Klonoa Phantasy Reverie Series review — Wahoo!

Phantomile is a peaceful land of dreams. Klonoa lives happily with his grandfather when a magic ring falls from the sky. Inside the ring is a spirit by the name of Huepo, and the two become best friends. Eventually, Klonoa has a dream of an airship crashing into the nearby mountain which turns out to be prophetic. The airship browns to the dark lord Ghadius, who kidnaps the Diva Lephise and wants to turn Phantomile into a world of nightmares. Klonoa and Huepo set off to stop him on an emotional adventure.

Klonoa Phantasy Reverie Series is a compilation of Klonoa’s two console outings – specifically the Wii remake of the PS1 original and the PS2 sequel. Both are 2.5D platformers in which you jump through mostly linear stages, called Visions, using the Wind Ring to defeat enemies, reach new areas, and get to the goal. Klonoa can jump with A and even hover for a moment by holding the button. By pressing X, he can shoot out a wind bullet which will activate certain switches and, more importantly, allow Klonoa to hold an enemy above his head. He can then throw them left, right, or into the foreground or background, as well as toss them down for a second jump. It’s a relatively small moveset, but both games get a ton of mileage out of it thanks to some inventive level design.

KLONOA Phantasy Reverie Series Gameplay Part 1 - PC [Gaming Trend]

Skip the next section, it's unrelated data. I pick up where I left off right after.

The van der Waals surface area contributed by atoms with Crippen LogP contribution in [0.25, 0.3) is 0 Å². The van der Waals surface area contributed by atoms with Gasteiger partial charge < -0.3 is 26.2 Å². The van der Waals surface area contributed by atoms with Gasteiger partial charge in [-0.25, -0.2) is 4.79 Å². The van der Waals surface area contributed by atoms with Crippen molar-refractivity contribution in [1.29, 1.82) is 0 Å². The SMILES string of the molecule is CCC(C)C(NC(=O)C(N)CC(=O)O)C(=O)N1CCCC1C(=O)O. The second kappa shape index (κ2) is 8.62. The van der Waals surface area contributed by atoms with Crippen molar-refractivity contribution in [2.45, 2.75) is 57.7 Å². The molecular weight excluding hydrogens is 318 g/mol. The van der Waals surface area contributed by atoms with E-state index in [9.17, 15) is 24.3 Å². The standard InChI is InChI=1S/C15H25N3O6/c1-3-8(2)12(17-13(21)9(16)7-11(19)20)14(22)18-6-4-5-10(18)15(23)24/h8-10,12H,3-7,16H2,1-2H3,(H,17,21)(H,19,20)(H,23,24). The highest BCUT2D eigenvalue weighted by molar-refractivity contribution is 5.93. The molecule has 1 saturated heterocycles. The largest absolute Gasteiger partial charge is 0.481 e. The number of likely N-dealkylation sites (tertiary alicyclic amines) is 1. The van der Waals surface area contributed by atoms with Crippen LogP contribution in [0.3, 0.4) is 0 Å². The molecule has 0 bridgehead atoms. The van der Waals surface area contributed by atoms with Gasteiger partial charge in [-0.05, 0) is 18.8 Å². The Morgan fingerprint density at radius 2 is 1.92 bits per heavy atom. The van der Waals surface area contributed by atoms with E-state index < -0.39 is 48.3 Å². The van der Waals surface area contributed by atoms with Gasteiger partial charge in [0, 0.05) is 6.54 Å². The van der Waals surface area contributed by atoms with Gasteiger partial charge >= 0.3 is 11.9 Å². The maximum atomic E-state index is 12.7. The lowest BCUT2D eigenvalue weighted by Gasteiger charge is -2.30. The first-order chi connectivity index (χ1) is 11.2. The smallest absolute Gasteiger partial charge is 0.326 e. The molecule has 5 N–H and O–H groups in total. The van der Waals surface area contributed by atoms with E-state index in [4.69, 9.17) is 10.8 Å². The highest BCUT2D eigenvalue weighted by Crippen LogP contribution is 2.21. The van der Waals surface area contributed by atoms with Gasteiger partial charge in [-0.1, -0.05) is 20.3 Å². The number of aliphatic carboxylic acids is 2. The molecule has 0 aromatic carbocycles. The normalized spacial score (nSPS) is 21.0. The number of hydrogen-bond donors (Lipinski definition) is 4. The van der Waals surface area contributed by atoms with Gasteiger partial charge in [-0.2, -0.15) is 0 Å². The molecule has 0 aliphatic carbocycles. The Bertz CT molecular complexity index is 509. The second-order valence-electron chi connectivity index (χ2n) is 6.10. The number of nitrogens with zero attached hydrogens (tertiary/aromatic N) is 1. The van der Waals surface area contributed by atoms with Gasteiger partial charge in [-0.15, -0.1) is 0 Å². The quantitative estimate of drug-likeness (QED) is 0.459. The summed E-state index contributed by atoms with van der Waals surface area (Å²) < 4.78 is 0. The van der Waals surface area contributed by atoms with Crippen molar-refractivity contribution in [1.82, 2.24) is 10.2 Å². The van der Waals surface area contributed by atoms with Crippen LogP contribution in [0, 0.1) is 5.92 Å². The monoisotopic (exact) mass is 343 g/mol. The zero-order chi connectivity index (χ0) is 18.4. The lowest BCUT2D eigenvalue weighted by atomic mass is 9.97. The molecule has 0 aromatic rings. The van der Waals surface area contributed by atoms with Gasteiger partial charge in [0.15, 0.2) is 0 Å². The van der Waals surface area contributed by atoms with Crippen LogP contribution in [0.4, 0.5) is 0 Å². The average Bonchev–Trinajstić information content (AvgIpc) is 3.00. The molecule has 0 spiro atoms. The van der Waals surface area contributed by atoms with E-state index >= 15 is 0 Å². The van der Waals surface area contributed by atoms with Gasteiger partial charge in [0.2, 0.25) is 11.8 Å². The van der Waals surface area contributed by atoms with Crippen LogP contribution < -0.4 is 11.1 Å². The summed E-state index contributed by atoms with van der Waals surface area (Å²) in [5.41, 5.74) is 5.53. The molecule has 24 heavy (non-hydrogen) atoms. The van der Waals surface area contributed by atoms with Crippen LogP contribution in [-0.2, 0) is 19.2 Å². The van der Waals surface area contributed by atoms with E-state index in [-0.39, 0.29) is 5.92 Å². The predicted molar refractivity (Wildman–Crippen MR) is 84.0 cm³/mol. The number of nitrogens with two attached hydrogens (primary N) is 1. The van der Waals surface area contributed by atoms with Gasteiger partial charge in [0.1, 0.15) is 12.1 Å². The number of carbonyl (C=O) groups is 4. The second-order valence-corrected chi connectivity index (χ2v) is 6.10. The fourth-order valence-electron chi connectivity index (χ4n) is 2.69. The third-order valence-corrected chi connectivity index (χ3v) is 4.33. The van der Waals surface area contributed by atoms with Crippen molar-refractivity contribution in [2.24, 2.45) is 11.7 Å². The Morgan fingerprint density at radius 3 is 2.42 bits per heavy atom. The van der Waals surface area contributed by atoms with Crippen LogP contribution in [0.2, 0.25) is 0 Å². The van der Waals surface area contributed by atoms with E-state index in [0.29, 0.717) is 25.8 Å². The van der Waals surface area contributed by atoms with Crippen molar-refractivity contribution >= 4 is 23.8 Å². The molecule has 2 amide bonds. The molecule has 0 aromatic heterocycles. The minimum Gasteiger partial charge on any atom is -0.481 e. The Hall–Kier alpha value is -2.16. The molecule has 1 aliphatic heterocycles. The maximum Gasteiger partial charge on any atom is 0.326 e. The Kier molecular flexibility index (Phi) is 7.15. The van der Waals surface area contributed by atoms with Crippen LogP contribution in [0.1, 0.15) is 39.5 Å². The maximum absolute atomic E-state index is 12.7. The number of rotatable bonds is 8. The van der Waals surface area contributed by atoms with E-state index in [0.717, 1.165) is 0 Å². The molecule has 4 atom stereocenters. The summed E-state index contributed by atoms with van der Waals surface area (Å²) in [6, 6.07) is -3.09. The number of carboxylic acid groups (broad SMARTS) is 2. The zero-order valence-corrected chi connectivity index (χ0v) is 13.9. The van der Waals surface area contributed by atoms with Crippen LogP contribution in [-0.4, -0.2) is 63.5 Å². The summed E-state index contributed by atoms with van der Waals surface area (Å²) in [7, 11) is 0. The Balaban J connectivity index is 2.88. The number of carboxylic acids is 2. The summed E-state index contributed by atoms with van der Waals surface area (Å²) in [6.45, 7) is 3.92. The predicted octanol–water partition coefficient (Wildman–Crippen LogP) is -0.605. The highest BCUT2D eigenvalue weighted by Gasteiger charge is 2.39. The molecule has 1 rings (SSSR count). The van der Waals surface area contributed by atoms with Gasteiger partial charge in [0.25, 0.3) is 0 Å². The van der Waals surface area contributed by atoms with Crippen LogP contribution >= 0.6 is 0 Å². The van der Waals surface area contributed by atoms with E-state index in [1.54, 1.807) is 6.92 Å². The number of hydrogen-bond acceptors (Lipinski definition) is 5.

Each world has at least two Visions in it, usually three in Lunatea’s Veil. Each Vision contains 6 creatures for you to save along with 150 gems to collect. Neither are mandatory, but collecting everything in a world will unlock things like levels or concept art. Most of these are in plain sight, but actually collecting them can be easier said than done. For example, you may need to chain enemy jumps by catching and throwing several in mid-air or even find a way to navigate part of the level without using an enemy so you can throw it later. The levels are all fun to navigate, with the exception of exactly on screen in 2, and the difficulty even ramps up nicely between both titles.

Klonoa is a joy to play, and what sets it further above its contemporaries is the story and characters. The cute, cell-shaded art style belies some tragic events that occur, especially in the first game. These are still kids games, but both end on depressing notes that really make you cherish the adventure. I do find Lunatea’s Veil to be less impactful than Door to Phantomile, but it’s still incredibly charming and adds in some new gameplay mechanics like snowboarding.

I played the game on PC and, while you can still tell these were originally made just before HD became standard, the uprez looks great. The colorful, cartoon art style holds up incredibly well as does the music. Sadly the voice acting isn’t so lucky in Door to Phantomile. It uses the compressed gibberish from the PS1 original which sounds out of place next to the clear and crisp soundtrack and sound effects. I do prefer the gibberish, which sounds like a mix of Japanese and French similar to Gravity Rush, but it would have been worth it to redo or uncompress the VO here, or heck even include the English dub from the Wii release this is based on. Lunatea’s Veil does not have this issue, thankfully, but it instead has a weird instance of cutscenes’ dialogue progressing automatically only some of the time. Other times you’ll be made to press A to advance, but only when the voice acting is done anyway so this strikes me as a very odd choice. Both games also have the small issue of skip and fast forward prompts being constantly on screen, and it would have been nice to disable these.